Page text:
Perhaps this is why parents were so concerned these early titles would turn their children into psychopathic murder machines. It’s not so much that games featured death and violence, but that their portrayal of them was so glib and offhand. Murder is treated as something absolutely hilarious in Wolfenstein 3D; it dares you not to giggle maniacally as it replays a boss’ death in gruesome slow motion. (The famous level loading screen commands players to “Get Psyched!” that they are about to lodge bullets into dozens of digital men.) But in 1992, what else was a game supposed to do? How could Wolfenstein take death truly seriously when the player could just restart a level at any moment, his Nazi nemeses immediately flickering back into existence? It would be disingenuous for a game like Wolfenstein to portray death dramatically because it exists in a world where mortality is impermanent, where you can off a brown-suited soldier and an identical duplicate will take his place seconds later. Am I glad that any current game worth its salt is messing with our expectations for death in video games, twisting and subverting a trope that has been under-explored for far too long? Absolutely, but there is such a strong appeal in the wink, the fake-out that games like Wolfenstein purport to be death. As long as you press “continue,” you’re immortal.
If only more of that free spirit and gleeful abandon had made it into the actual game! What a dry, nearly unplayable slog this is twenty years on. I will very rarely say something like this as I think such direct comparisons are incredibly reductive, so hear me when I say that there is no reason to play Wolfenstein while there are still copies of Doom left in the world. I actually like Doom quite a bit less tonally; it takes Wolfenstein‘s devil-may-care adolescent schtick and dials up the nihilism to an unbearable degree, but it is doubtlessly a better game. Both involve walking clumsily through maze-like corridors, shooting at things with progressively bigger guns and looking for secrets and an exit. But where Wolfenstein‘s Easter Eggs force you to bang on the walls until you find a passageway to some completely inconsequential treasure, Doom‘s are organically built into the game world and their rewards actually affect gameplay. Where Wolfenstein‘s environments are endlessly repetitive, universally boring, headache-baiting texture packs, Doom‘s are at least somewhat believable and varied in context. Where Wolfenstein‘s protagonist, William “B.J.” Blazkowicz, controls like a caffeinated bull let loose in a Spanish villa, “Doomguy” is a comparatively nuanced navigator. Really, if you’re not writing a backwards-looking video game blog for your own amusement, should you bother with either of these games at this point? Probably not, but if you’re really itching for a taste of pre-Half-Life first person shooters, take my (and probably the rest of the world’s) advice: Just start with Doom.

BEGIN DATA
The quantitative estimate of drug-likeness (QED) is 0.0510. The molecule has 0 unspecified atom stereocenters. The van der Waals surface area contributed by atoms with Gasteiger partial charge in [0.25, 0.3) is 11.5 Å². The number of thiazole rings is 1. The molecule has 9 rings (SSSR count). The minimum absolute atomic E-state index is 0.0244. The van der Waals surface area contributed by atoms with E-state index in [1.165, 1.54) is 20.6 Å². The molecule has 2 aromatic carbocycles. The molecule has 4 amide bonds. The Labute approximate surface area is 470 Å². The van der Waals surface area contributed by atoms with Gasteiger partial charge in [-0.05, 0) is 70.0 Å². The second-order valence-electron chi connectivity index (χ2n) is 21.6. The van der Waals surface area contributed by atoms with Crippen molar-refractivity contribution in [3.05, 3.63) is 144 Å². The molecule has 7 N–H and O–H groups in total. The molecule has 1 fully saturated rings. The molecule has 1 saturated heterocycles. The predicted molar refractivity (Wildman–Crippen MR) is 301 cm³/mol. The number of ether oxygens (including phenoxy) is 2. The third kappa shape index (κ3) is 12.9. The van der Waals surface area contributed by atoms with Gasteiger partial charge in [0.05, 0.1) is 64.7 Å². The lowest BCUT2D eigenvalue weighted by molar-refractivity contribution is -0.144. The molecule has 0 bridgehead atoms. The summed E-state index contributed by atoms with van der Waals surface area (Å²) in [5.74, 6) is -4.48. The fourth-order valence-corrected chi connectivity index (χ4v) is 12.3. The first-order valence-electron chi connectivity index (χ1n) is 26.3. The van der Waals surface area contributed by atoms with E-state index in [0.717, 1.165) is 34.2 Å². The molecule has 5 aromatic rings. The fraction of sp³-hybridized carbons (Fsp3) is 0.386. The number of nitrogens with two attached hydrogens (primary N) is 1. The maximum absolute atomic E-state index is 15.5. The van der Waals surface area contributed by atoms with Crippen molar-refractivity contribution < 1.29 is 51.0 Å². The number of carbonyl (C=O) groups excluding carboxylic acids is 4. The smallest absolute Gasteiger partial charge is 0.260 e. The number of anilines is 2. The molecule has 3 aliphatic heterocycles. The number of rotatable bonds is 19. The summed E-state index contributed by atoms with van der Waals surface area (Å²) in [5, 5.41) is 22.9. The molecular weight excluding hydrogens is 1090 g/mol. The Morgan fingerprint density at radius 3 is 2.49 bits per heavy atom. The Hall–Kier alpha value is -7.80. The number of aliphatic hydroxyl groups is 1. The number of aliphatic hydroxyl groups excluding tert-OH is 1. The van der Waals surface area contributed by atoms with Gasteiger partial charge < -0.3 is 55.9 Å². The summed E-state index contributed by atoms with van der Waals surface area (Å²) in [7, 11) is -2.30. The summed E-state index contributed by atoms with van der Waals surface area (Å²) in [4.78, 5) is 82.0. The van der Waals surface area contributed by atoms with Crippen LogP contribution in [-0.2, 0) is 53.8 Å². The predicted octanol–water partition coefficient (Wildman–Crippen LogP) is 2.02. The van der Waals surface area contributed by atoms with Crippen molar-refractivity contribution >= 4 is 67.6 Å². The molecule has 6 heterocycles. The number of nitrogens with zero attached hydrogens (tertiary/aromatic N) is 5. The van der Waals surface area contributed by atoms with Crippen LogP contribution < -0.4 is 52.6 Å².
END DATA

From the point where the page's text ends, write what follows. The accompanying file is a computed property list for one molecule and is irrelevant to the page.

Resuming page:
But hey, if you play Wolfenstein like I did, you get to kill Hitler, seventeen years before Tarantino did it. Not all revisionist histories are created equal, though, and I have to give Quentin the edge on this one. Tarantino has the Inglorious Basterds succeed in offing Hitler as a comment on how media affects our view of history. It’s about how in our minds – and in entertainment like Wolfenstein 3D – we really did parachute into the heart of Europe and whoop Hitler’s ass. It’s about the power of film and, conversely, the danger of trusting its portrayal of events too fully. Wolfenstein 3D‘s ending is about, “Wouldn’t it be cool if you got to fire a machine gun at Hitler? And wouldn’t it be even cooler if he was, like, a robot Hitler!?” And yes, that is cool. It’s big and stupid and funny like a particularly memorable, particularly juvenile Mad Magazine cover. Wolfenstein 3D helped me remember I should never get too worked up over some good-hearted romp when it’s in the name of fun. Is it a game that has stood the test of time? Certainly not. Did it help create the negative image of video games that has haunted the medium to this day? Probably, actually. But why bother taking something more seriously than it takes itself? Now if you’ll excuse me, I have a glass of cognac and a copy of Myst to attend to.